A total of twenty-two residents are now thought to have died from coronavirus at Elderslie Care Home in Paisley.

Symptoms of Covid-19 were responsible for the deaths of 11 residents at the beginning of April, but by Friday afternoon the death toll had doubled to 22.

At the start of April it had 116 residents which means almost one in five have died at the 120 room home.

The shocking news, originally revealed by the Paisley Daily Express, is expected to get worse as more residents are showing symptoms.

The care home, owned by Advinia sits on Fulbar Road.

One care worker, a male, who asked not to be named, told Renfrewshire News that everyone was doing their best to look after the residents.

He said: “We’re going above and beyond and keeping in good contact with family members who desperately want to visit and spend time with their loved ones.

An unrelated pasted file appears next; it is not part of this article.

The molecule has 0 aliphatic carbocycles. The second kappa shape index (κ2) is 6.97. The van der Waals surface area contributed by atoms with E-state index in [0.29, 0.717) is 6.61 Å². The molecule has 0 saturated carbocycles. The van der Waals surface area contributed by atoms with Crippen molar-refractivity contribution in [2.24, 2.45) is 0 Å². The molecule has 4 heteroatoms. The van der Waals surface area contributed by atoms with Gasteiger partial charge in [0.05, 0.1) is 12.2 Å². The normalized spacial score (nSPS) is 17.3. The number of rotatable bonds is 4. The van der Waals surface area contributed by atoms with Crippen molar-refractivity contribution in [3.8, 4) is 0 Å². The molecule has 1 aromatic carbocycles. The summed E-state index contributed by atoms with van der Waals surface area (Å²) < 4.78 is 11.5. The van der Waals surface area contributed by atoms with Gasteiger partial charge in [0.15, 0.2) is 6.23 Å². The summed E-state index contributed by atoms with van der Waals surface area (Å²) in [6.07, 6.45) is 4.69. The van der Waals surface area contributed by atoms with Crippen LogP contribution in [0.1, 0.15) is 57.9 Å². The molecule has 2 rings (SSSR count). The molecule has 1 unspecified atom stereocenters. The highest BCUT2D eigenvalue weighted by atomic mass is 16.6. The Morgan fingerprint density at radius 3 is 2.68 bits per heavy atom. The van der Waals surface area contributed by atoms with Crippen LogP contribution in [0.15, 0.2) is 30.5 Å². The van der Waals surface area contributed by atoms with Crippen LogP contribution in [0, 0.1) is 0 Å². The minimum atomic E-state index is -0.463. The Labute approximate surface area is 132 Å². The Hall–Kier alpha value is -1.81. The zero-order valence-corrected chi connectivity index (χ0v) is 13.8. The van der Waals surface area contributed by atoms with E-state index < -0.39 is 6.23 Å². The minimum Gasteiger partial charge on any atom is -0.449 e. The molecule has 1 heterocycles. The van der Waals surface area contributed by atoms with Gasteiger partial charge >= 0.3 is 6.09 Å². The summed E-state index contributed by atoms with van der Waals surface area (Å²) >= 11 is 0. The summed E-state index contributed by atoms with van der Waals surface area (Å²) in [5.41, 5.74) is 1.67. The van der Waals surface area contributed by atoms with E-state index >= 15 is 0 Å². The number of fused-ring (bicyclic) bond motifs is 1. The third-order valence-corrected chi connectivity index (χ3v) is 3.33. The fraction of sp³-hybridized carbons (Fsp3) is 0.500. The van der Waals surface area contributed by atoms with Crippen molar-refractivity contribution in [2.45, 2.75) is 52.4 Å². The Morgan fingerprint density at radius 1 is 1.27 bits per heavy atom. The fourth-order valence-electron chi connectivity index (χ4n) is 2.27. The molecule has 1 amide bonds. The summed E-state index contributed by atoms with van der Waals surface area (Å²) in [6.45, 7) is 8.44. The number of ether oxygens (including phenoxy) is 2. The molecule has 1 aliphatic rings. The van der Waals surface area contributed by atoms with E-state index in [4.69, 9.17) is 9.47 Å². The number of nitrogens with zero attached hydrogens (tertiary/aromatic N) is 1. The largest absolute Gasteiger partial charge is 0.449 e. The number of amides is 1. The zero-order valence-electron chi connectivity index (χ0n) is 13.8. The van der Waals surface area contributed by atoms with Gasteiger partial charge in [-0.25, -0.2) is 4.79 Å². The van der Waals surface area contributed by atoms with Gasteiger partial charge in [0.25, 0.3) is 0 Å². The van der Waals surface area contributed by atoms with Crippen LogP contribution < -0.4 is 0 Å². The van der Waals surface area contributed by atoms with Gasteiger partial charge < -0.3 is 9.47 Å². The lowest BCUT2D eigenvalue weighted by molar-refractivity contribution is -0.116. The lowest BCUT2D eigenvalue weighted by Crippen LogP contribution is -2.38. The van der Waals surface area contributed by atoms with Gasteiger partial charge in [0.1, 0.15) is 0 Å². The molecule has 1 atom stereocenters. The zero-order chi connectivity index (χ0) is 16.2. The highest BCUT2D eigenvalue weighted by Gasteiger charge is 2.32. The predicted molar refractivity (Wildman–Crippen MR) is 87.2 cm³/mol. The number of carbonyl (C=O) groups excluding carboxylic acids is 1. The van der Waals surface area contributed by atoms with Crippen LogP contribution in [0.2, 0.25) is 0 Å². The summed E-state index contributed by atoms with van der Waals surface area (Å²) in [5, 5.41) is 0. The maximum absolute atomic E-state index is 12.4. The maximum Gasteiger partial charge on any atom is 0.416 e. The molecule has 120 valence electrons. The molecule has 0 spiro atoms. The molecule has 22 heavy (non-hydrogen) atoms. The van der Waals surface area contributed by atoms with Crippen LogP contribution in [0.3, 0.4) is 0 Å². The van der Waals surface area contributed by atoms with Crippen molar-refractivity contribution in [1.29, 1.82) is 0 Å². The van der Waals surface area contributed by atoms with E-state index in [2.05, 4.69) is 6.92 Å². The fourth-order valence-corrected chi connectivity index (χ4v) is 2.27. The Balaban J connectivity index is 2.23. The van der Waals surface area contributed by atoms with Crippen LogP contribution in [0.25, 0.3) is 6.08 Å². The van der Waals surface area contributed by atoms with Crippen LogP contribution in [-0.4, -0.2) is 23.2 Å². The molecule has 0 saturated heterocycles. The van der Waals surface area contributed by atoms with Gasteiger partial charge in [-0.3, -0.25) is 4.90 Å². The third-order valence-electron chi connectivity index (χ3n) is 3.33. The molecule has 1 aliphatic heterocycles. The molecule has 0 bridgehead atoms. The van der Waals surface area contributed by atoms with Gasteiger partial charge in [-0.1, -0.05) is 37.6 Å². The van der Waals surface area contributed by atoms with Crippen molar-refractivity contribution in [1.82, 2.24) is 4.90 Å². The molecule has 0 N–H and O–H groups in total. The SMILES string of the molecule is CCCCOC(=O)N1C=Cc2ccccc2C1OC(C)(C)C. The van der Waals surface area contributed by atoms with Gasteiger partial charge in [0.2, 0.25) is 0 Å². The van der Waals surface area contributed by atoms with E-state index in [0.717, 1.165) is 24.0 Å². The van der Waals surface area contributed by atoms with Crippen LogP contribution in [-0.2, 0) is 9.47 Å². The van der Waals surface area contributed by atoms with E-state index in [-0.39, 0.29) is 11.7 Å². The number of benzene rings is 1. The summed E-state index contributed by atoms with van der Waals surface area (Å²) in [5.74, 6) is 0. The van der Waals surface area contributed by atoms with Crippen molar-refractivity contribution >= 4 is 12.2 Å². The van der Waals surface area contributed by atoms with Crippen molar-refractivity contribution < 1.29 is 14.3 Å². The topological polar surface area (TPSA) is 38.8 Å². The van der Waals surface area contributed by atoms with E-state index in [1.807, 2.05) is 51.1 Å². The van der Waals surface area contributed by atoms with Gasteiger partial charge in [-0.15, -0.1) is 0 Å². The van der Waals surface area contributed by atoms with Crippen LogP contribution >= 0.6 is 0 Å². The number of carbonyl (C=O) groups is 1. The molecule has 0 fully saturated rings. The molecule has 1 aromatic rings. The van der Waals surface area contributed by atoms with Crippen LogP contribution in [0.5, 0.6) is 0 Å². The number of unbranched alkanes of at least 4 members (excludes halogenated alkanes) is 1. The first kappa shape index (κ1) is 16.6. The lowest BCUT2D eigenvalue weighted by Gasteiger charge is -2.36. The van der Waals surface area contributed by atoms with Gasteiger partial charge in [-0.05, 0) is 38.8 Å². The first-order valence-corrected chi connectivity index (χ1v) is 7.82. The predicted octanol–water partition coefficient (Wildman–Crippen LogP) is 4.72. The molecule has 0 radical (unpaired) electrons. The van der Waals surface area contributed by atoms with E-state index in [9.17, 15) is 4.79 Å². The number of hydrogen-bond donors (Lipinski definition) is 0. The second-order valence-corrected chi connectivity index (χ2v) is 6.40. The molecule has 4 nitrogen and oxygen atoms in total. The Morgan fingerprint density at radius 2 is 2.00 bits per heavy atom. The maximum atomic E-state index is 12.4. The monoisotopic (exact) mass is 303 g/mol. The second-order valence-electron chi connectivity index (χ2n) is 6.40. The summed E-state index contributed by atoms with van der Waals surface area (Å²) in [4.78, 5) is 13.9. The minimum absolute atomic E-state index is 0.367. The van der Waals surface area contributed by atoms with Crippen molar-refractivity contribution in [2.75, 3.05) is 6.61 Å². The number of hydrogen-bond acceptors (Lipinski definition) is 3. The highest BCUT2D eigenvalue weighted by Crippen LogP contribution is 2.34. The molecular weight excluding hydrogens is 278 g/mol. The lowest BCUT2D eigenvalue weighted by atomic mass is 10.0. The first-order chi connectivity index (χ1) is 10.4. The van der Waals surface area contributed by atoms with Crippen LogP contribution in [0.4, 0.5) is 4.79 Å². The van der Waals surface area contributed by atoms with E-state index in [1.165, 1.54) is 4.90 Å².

“It’s a fair task coming in each day wondering if we’ve lost someone else. It’s not easy.

“It’s a worry about our own health and the well being of our own families but we get on with it, it’s all we can do. They need us to be our best.”

The home currently have a number of staff self-isolating.

We asked if this member of staff felt, in general, that they were getting the support they needed from the Scottish Government, NHS Scotland and other related services.

He said he didn’t want to get into the ins and out of the daily running of the care home. “Family members need to know we’re doing everything we can for them.” he added.

A spokesman for Advinia said: “Our thoughts and prayers go out to the family and friends of each resident at this sad time.

“Our dedicated team at the home is led by a Queen’s nurse of many years and all of our compassionate colleagues are pulling together to do their very best by the residents at this challenging time.”

A further 13 deaths have been recorded in Scotland for people who have tested positive for Covid-19, bringing the total to 1,262. In the UK as a whole, the death toll has reached 21,092.

First minister Nicola Sturgeon said today “real progress” has been made, with hospital admissions stable and the number of patients in intensive care falling.